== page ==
This week we had the opportunity of sitting together with Guy Bloch, CEO of Bringg and one of our selected partners for the Savant Supply Chain Congress in Amsterdam this May. Here’s what we talked about!
What are the challenges you see brands and retailers are facing in 2019?
What really changed the rules of the game is the so-called “Amazon Effect”. With the online market growing faster than offline retail, the standards of online retail are changing and the bar is getting higher every day: the entrance of Amazon and free two-day shipping set a bar for all other retailers and providers. If you don’t match the standard, your customers will move on. With companies like Uber, DoorDash, Deliveroo and Stuart, customers are getting used to 3-hour or even 30-minute delivery. So the main challenge becomes providing flawless Customer Experiences.
CX starts at checkout, and now customers want maximum convenience, meaning a multitude of options to choose from to so they can find the right one to suit their needs and preferences, be it Free Delivery, Same Day, Pick Up or Click and Collect. In addition, transparency became a crucial factor. From the moment customers choose their preferred delivery option, they want to have complete visibility into their order. They want to know the name and face of the delivery person, to see their route, to be able to chat with them: bottom-line, customers want to have full control over the experience.
This is creating a big shift in the market: technology digitised the last mile and the result of this digitisation is an increase in customer demand for speed and convenience at a reasonable cost.
We see these changes as an opportunity. If you want to offer more, you have to do more. And since FedEx, UPS and DHL deliveries can’t be the only options anymore, brands and retailers are faced with a very big challenge.
Dealing with such complex logistics is a hassle and enterprises often end up relying solely on point solutions that cover a single aspect instead of solutions that can be deployed strategically. The business model in which the point solution becomes your full solution ends up being a challenge because either you charge your customers more and they move on to a cheaper option, or you absorb the cost which significantly reduces your margins.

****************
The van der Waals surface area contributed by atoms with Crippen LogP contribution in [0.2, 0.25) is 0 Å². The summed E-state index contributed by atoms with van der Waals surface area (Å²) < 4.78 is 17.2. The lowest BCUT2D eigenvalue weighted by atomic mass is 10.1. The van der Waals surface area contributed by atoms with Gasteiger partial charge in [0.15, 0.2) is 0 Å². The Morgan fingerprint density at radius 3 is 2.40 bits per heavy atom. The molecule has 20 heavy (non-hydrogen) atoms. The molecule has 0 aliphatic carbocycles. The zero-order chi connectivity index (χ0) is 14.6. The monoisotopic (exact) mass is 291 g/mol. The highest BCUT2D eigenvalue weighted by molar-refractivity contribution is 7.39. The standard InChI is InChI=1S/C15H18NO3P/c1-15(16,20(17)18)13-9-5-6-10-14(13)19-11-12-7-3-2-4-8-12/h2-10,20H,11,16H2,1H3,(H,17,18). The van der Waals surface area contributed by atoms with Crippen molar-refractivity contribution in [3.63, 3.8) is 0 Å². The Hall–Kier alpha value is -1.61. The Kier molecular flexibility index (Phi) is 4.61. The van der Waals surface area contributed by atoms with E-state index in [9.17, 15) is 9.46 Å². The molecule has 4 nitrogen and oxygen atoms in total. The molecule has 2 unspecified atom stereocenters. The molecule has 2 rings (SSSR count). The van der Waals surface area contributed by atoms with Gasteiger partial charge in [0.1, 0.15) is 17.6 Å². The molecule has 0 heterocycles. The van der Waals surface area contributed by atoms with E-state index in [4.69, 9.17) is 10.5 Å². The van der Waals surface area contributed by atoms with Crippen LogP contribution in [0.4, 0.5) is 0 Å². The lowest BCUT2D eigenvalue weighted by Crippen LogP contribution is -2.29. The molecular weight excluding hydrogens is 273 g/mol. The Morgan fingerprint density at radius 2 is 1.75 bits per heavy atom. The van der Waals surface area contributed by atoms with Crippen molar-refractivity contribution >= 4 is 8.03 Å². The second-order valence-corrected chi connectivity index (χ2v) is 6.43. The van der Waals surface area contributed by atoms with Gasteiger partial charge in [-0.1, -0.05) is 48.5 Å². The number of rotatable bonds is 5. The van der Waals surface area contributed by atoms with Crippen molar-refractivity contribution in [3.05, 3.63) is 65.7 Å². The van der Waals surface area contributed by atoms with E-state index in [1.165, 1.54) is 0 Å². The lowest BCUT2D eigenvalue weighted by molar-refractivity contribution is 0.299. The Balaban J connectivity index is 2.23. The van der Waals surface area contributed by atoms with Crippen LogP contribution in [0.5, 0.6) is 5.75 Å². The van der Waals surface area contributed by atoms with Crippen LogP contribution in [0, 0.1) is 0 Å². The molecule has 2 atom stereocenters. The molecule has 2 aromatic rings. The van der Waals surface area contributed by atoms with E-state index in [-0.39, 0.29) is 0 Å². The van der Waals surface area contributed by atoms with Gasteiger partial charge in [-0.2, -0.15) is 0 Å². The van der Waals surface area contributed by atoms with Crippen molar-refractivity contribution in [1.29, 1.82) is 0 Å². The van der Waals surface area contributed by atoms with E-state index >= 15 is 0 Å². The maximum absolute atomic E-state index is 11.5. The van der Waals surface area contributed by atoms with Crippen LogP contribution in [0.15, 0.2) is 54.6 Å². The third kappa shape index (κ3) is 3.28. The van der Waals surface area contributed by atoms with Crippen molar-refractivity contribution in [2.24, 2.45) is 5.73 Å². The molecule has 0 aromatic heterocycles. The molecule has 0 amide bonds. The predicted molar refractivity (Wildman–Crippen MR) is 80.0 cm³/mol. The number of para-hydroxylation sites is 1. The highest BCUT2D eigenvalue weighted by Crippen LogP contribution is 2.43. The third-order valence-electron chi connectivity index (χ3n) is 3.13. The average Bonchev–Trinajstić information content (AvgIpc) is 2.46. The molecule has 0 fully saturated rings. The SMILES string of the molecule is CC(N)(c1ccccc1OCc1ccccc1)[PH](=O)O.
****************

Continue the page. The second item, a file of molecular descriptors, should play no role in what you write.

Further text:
How can companies commoditise the entire delivery process and keep it under control? and how can they do so in real time?
We see that the companies that are taking ownership of their logistics processes gaining a lot of control over the market by bringing a layer of technology that connects all the different components: orders with inventory, stores, fulfilment centers, delivery fleets and the customer.
If brands want to compete in the Age of Amazon, they have to digitise and connect all the moving pieces in the last mile in order to orchestrate and optimise the process.
As part of this shift, the world is moving from being transactional to relational. In a transactional world, retailers and brands had to grab the customer’s attention on the street or via the media to bring them into the store.
Now, they’re shifting over to managing omnichannel relationships: in-store, website, app, marketplaces and so on. Wherever the customer goes, you have to meet them and build a relationship with them. The relationship is also reflected in providing the customers with control over their order.
How does this translate into a real-life scenario?
Well, it’s all about having control over data, and combining all the parameters of the last mile is the only way you can assume full control of it. For example, think of a situation they deal with every day at an auto parts retailer. One of the largest auto parts retailers in the world is a Bringg customer so this is a real life example.
A driver goes to the mechanic to fix their car mirror. It’s likely that the mechanic won’t have that part in inventory, as it’s impossible to have all parts for all cars in inventory.
The mechanic sends an order out to multiple vendors and the first one that shows up will win the bid. This is highly inefficient and uncertain. Now that they’re using Bringg, all the orders are connected in the system.
We provide an overview of the order and of the shop inventory so they always know the available inventory that is closest to the customer.
Then, we see which driver is closest to that store and we trigger the fastest dispatch possible. Everything is automated. The closest driver picks up the parcel from the closest shop, the mechanic receives a notification, and the customer receives the part immediately with full transparency, as well as feedback and ratings.
If you would like to hear more from Bringg about Last Mile Delivery and Customer Experience. join us at Supply Chain Congress on 8th-9th May. Secure your pass here!